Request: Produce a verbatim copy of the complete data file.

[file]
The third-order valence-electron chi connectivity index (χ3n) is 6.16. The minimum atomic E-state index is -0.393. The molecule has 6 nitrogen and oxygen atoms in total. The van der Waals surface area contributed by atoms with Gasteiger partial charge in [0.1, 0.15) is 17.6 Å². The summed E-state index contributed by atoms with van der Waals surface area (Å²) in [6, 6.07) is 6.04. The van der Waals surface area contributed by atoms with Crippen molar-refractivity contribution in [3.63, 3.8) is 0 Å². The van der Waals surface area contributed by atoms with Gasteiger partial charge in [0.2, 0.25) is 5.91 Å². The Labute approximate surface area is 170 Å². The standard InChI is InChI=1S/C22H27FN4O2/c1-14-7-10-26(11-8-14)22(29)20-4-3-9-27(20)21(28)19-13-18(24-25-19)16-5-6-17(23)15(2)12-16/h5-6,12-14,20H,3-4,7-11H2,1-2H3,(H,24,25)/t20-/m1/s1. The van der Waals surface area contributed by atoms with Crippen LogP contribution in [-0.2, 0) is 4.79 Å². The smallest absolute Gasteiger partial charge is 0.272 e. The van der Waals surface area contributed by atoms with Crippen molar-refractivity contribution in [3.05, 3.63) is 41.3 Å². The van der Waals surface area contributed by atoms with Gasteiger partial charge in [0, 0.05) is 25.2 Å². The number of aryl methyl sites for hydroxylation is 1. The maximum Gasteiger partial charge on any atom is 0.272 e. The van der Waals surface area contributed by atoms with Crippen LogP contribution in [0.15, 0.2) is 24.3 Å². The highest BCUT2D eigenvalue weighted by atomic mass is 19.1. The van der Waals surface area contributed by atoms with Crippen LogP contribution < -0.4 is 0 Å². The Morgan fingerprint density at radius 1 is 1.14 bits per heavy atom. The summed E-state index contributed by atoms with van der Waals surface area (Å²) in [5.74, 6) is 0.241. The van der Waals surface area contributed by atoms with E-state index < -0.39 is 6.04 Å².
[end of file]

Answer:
The third-order valence-electron chi connectivity index (χ3n) is 6.16. The minimum atomic E-state index is -0.393. The molecule has 6 nitrogen and oxygen atoms in total. The van der Waals surface area contributed by atoms with Gasteiger partial charge in [0.1, 0.15) is 17.6 Å². The summed E-state index contributed by atoms with van der Waals surface area (Å²) in [6, 6.07) is 6.04. The van der Waals surface area contributed by atoms with Crippen molar-refractivity contribution in [3.63, 3.8) is 0 Å². The van der Waals surface area contributed by atoms with Gasteiger partial charge in [0.2, 0.25) is 5.91 Å². The Labute approximate surface area is 170 Å². The standard InChI is InChI=1S/C22H27FN4O2/c1-14-7-10-26(11-8-14)22(29)20-4-3-9-27(20)21(28)19-13-18(24-25-19)16-5-6-17(23)15(2)12-16/h5-6,12-14,20H,3-4,7-11H2,1-2H3,(H,24,25)/t20-/m1/s1. The van der Waals surface area contributed by atoms with Crippen LogP contribution in [-0.2, 0) is 4.79 Å². The smallest absolute Gasteiger partial charge is 0.272 e. The van der Waals surface area contributed by atoms with Crippen molar-refractivity contribution in [3.05, 3.63) is 41.3 Å². The van der Waals surface area contributed by atoms with Gasteiger partial charge in [0, 0.05) is 25.2 Å². The number of aryl methyl sites for hydroxylation is 1. The maximum Gasteiger partial charge on any atom is 0.272 e. The van der Waals surface area contributed by atoms with Crippen LogP contribution in [0.15, 0.2) is 24.3 Å². The highest BCUT2D eigenvalue weighted by atomic mass is 19.1. The van der Waals surface area contributed by atoms with Crippen LogP contribution < -0.4 is 0 Å². The Morgan fingerprint density at radius 1 is 1.14 bits per heavy atom. The summed E-state index contributed by atoms with van der Waals surface area (Å²) in [5.74, 6) is 0.241. The van der Waals surface area contributed by atoms with E-state index < -0.39 is 6.04 Å².